It’s no secret that La Mancha is the largest vineyard in the world. In fact, there are more than 154,000 hectares attached to the La Mancha Designation of Origin, proving its increasingly remarkable diversity and its undisputed quality. It plays a major role not only in economic terms but also in terms of sustainability, helping to inject vitality into the area’s demographics, as well as other huge benefits.
The coexistence of irrigation and rain-fed, a watchword for sustainability
The report from the latest Survey of Surfaces and Crop Yields (ESYRCE) provides new data on the characteristics of vineyard crops. This has meant that the region of Castilla-La Mancha (in central Spain) has become a good example of coexistence between irrigated vineyards, which account for 59.8% of the total, and rain-fed vineyards, which account for the remaining 49.2%.
This figure shows an increase in irrigated crops, in which the most modern and efficient irrigation systems prevail: less water better used. Likewise, rain-fed land remains a fundamental part of La Mancha’s vineyards, reinforcing a commitment to sustainability that is increasingly urgent for the future of the planet.
The large expanse of rain-fed vineyard and the efficiency of irrigation systems offer a curious benefit to curb the damage of climate change: they prevent the advance of desertification. Even more so in an area like La Mancha, characterised by its scarce rainfall and with a collective awareness of the importance of saving its water resources.
What’s the sustainability role played by the vineyard of La Mancha?
In areas like La Mancha, the vineyard has become an environmental protection agent, and not just because of its driving role in the local economy and population. In fact, it also carries out an essential mission to prevent the desertification of the land. It also diminishes the devastating effects of phenomena such as torrential rains, preventing the formation of strong water flows.
In addition to its function as a natural lung, its contribution also includes enriching the organic matter of its soils, both in a natural way, when the vines shed their leaves, and artificially, with pruning. Lastly, the vineyards help maintain the balance and protection of native wildlife and plants.
The green commitment of La Mancha’s wineries
Our commitment to caring for the environment isn’t confined to the vineyard. Over the last few years, La Mancha’s wineries have taken an exponential leap in terms of efficiency and sustainability. There are already dozens of wineries in La Mancha that have put huge efforts into the implementation of environmentally friendly technology, with official certificates to prove it.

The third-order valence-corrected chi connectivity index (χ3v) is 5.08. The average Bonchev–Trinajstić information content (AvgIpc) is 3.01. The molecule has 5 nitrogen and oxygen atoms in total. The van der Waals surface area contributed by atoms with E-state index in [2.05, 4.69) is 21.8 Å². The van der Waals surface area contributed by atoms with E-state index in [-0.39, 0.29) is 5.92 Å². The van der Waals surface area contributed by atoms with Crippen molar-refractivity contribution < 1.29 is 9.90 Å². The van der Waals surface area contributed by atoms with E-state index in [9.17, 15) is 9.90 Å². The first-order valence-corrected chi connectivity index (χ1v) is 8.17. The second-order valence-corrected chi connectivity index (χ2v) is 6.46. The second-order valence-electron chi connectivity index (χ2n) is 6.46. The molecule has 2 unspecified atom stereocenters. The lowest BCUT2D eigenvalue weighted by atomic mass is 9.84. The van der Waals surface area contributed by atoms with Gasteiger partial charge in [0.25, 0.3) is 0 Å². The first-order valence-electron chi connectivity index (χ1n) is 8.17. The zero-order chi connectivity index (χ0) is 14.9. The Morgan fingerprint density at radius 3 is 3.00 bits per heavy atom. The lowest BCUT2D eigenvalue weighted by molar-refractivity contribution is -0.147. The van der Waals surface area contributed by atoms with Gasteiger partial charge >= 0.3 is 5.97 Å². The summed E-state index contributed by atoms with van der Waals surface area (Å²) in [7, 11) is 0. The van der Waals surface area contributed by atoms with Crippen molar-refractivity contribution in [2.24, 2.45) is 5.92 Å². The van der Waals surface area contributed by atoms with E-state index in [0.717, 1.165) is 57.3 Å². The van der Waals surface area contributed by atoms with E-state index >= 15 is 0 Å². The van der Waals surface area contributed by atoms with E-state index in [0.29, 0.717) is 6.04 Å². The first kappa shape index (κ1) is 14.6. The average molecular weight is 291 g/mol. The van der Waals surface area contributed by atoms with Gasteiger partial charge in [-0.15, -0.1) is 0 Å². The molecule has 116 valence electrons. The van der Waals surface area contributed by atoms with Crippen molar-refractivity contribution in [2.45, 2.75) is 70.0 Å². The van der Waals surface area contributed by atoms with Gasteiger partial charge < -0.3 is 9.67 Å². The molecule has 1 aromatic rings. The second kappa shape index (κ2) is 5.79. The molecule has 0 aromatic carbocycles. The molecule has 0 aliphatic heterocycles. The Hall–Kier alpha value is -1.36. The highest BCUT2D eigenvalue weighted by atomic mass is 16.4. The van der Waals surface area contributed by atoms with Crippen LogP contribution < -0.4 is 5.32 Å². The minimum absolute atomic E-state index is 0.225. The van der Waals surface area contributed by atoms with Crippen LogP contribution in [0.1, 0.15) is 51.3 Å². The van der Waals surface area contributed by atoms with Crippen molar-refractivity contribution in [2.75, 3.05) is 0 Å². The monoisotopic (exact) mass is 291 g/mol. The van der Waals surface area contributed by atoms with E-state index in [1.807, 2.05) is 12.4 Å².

They are the ones who have opted to support and be part of the Circular Economy as a system to make the most of the useful life of everything produced. It’s also worth highlighting the large number of wineries in La Mancha that produce biodynamic, organic and vegan wines. Plus, of course, more and more of them are installing efficient facilities, which not only allow them to be more profitable, but also have a minimal or zero impact on the environment, with some even blending into their surroundings.
The many uses of grapes, apart from wine
There’s no doubt that the best outcome of grapes is wine. However, what’s left over can also be very useful and keep the waste generated to a minimum. For example, wine alcohols, which also have a role to play in the market. Plus, depending on the fruits, they’re destined for quality wines (like those of La Mancha D.O.), ordinary wines, musts, grape juices, distillates, etc. But, it’s true that in wineries it’s impossible to achieve zero waste. That’s why they have purification plants so they can be handled in the most appropriate way. Some of them even rely on nature itself to operate.
To sum up, La Mancha’s fields and wineries have undoubtedly taken a great leap forward in terms of variety and quality in recent years. A product that offers the highest guarantees and whose qualities are highly appreciated all over the world, where they’re consumed in almost a hundred countries. All this is driven by a commitment to respect and care for the environment as the only way to ensure the future of vines (and of life) in the region of La Mancha.